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The Cutting Edge | 411 / A Consumer Look at Telecommunications

Bill to Ease Area Code Shortage Sent to Gov. Davis

If it becomes law, the state is mandated to seek federal approval for overlays that could assign new numbers to mobile phones and pagers.

August 31, 2000|ELIZABETH DOUGLASS | TIMES STAFF WRITER

California lawmakers on Wednesday passed a bill that could help reduce the public's area code frustrations by assigning new codes to mobile phones, pagers, data lines and other non-voice services that use phone numbers.

The bill, sponsored by state Sen. Debra Bowen (D-Marina del Rey), was passed by the Assembly on Tuesday and won final approval in the Senate late Wednesday. Gov. Gray Davis has until Sept. 30 to sign or veto the bill. If he takes no action by that deadline, the bill will automatically become law.

The proposed law mandates the California Public Utilities Commission to seek federal permission to establish "technology-specific" overlay area codes in regions where an actual phone number shortage exists and where phone number conservation and other measures have been exhausted.

Bowen's bill does not specify how the state would set up the new overlay area codes, but a technology-specific or service-specific area code plan could involve assigning a new area code to phone numbers used for mobile phones, pagers and such data-only services as automatic payment and debit systems at retail stores.

The bill also orders state regulators to seek federal permission to continue seven-digit dialing within the same area code for regions that adopt a technology-specific overlay.

Regulators from California, Connecticut, Ohio and several other states already have asked the Federal Communications Commission for approval for technology-specific codes.

The FCC, which has a standing order prohibiting that approach, has agreed to reconsider the matter, but has yet to issue a ruling.

Mobile phone carriers are vehemently opposed to technology-specific overlays, arguing that they will disrupt their large base of customers and amounts to an unfair hardship for the industry.

Regulatory Shake-Up: Loretta Lynch, president of the state Public Utilities Commission since March, has begun to make her presence felt in the agency.

Lynch has removed William Schulte from his position as consumer services director, a job he has held for 11 of his 28 years at the PUC. Schulte's removal as director was effective earlier this month, but he has the option of staying at the PUC as a program manager in the rail safety area.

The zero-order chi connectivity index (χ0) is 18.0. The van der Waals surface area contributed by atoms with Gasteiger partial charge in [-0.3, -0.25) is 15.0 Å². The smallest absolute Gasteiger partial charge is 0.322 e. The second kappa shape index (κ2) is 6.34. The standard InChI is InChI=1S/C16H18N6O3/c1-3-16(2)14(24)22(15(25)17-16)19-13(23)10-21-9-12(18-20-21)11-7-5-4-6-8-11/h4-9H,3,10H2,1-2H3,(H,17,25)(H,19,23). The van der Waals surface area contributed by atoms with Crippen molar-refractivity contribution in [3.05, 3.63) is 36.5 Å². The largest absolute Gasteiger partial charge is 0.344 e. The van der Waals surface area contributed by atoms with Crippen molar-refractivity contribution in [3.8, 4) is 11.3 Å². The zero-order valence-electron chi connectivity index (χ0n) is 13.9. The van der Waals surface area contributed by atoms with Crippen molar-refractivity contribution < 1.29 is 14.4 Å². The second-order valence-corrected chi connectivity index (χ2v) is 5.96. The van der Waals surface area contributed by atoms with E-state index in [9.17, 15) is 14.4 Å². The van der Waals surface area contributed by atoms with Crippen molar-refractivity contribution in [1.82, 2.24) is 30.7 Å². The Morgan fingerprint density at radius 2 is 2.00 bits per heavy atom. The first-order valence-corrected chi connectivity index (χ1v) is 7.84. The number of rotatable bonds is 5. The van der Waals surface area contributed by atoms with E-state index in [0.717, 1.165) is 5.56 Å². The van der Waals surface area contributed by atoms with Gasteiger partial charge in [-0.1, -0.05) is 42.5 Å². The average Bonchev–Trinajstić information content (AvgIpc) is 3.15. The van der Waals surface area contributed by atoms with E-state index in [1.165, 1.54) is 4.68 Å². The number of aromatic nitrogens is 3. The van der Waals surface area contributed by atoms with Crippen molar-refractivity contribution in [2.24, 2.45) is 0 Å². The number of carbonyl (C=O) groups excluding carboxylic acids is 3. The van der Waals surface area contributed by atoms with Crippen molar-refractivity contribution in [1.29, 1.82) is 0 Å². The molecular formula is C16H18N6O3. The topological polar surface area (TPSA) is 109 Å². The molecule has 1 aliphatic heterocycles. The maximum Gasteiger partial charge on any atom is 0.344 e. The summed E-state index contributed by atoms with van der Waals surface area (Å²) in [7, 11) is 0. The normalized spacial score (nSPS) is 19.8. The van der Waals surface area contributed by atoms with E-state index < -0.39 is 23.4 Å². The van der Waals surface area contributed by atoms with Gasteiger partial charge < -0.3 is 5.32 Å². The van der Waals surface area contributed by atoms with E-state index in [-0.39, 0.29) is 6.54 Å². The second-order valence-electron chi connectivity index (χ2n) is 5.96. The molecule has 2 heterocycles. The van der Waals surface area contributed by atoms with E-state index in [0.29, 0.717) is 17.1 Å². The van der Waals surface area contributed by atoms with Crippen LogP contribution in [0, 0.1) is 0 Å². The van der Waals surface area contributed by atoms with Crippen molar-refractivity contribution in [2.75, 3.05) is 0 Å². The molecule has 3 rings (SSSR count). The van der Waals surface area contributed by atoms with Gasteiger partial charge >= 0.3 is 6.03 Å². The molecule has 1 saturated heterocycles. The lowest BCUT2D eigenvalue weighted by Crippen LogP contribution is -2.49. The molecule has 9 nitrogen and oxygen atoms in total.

Schulte confirmed the change, but declined additional comment. Schulte's deputy in charge of many of the unit's enforcement cases, Larry McNeely, was on disability leave and recently retired from the PUC.

Sources say Kevin Coughlan has been named interim chief of enforcement in the consumer services division, but it's unclear what other changes may be made in that unit. By way of explanation, Lynch has said she believes the commission has not been aggressive enough in protecting consumers.

Several weeks ago, Lynch also replaced Kent Kauss, the PUC's director of the Office of Government Affairs and the commission's primary representative before the state Legislature and other governmental bodies. Lynch named Sue Pedersen as his replacement.

MediaOne No More: Last week, new owner AT&T launched a wide-ranging campaign that will replace the various MediaOne cable, Internet and phone services with services bearing the AT&T logo. Beginning immediately, MediaOne customers (including more than 900,000 in California) will begin seeing new AT&T logos on their monthly bills.

MediaOne NexTV is now AT&T Cable; MediaOne Digital NexTV is now AT&T Digital Cable; MediaOne Digital Telephone services is now AT&T Digital Phone; and the high-speed Internet service that was MediaOne Road Runner is now AT&T Road Runner.

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Times staff writer Elizabeth Douglass can be reached at elizabeth.douglass@latimes.com. Recent 411 columns are available at http://www.latimes.com/411.

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